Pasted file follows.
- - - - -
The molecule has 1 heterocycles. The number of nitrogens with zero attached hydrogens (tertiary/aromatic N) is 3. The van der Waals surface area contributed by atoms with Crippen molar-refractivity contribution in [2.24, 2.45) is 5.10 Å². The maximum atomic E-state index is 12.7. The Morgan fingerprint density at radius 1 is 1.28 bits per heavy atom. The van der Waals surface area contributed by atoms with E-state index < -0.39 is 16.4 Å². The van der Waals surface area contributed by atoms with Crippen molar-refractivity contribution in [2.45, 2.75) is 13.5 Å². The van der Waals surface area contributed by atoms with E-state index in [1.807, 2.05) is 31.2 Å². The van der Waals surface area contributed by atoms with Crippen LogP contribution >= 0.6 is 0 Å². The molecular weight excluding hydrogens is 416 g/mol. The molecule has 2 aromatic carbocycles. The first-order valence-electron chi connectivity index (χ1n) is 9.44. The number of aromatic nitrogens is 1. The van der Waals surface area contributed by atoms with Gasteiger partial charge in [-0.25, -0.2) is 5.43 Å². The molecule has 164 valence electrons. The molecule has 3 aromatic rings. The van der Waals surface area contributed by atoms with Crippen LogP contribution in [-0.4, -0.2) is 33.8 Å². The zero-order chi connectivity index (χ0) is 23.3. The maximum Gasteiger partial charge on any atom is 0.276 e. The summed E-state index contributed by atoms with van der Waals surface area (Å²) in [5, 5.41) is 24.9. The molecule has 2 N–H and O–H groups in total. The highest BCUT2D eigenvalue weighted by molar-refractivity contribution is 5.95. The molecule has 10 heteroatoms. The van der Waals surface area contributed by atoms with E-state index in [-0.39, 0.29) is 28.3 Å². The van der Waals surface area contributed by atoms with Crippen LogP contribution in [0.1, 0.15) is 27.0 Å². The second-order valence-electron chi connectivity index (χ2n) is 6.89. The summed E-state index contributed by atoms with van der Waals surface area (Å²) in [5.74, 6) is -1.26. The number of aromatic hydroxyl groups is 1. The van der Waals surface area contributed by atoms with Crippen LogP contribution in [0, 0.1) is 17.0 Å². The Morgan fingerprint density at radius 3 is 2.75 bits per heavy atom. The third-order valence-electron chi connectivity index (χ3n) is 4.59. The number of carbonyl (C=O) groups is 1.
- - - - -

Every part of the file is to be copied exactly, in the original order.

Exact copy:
The molecule has 1 heterocycles. The number of nitrogens with zero attached hydrogens (tertiary/aromatic N) is 3. The van der Waals surface area contributed by atoms with Crippen molar-refractivity contribution in [2.24, 2.45) is 5.10 Å². The maximum atomic E-state index is 12.7. The Morgan fingerprint density at radius 1 is 1.28 bits per heavy atom. The van der Waals surface area contributed by atoms with E-state index < -0.39 is 16.4 Å². The van der Waals surface area contributed by atoms with Crippen molar-refractivity contribution in [2.45, 2.75) is 13.5 Å². The van der Waals surface area contributed by atoms with E-state index in [1.807, 2.05) is 31.2 Å². The van der Waals surface area contributed by atoms with Crippen LogP contribution >= 0.6 is 0 Å². The molecular weight excluding hydrogens is 416 g/mol. The molecule has 2 aromatic carbocycles. The first-order valence-electron chi connectivity index (χ1n) is 9.44. The number of aromatic nitrogens is 1. The van der Waals surface area contributed by atoms with Gasteiger partial charge in [-0.25, -0.2) is 5.43 Å². The molecule has 164 valence electrons. The molecule has 3 aromatic rings. The van der Waals surface area contributed by atoms with Crippen LogP contribution in [-0.4, -0.2) is 33.8 Å². The zero-order chi connectivity index (χ0) is 23.3. The maximum Gasteiger partial charge on any atom is 0.276 e. The summed E-state index contributed by atoms with van der Waals surface area (Å²) in [5, 5.41) is 24.9. The molecule has 2 N–H and O–H groups in total. The highest BCUT2D eigenvalue weighted by molar-refractivity contribution is 5.95. The molecule has 10 heteroatoms. The van der Waals surface area contributed by atoms with E-state index in [-0.39, 0.29) is 28.3 Å². The van der Waals surface area contributed by atoms with Crippen LogP contribution in [0.1, 0.15) is 27.0 Å². The second-order valence-electron chi connectivity index (χ2n) is 6.89. The summed E-state index contributed by atoms with van der Waals surface area (Å²) in [5.74, 6) is -1.26. The number of aromatic hydroxyl groups is 1. The van der Waals surface area contributed by atoms with Crippen LogP contribution in [0, 0.1) is 17.0 Å². The Morgan fingerprint density at radius 3 is 2.75 bits per heavy atom. The third-order valence-electron chi connectivity index (χ3n) is 4.59. The number of carbonyl (C=O) groups is 1.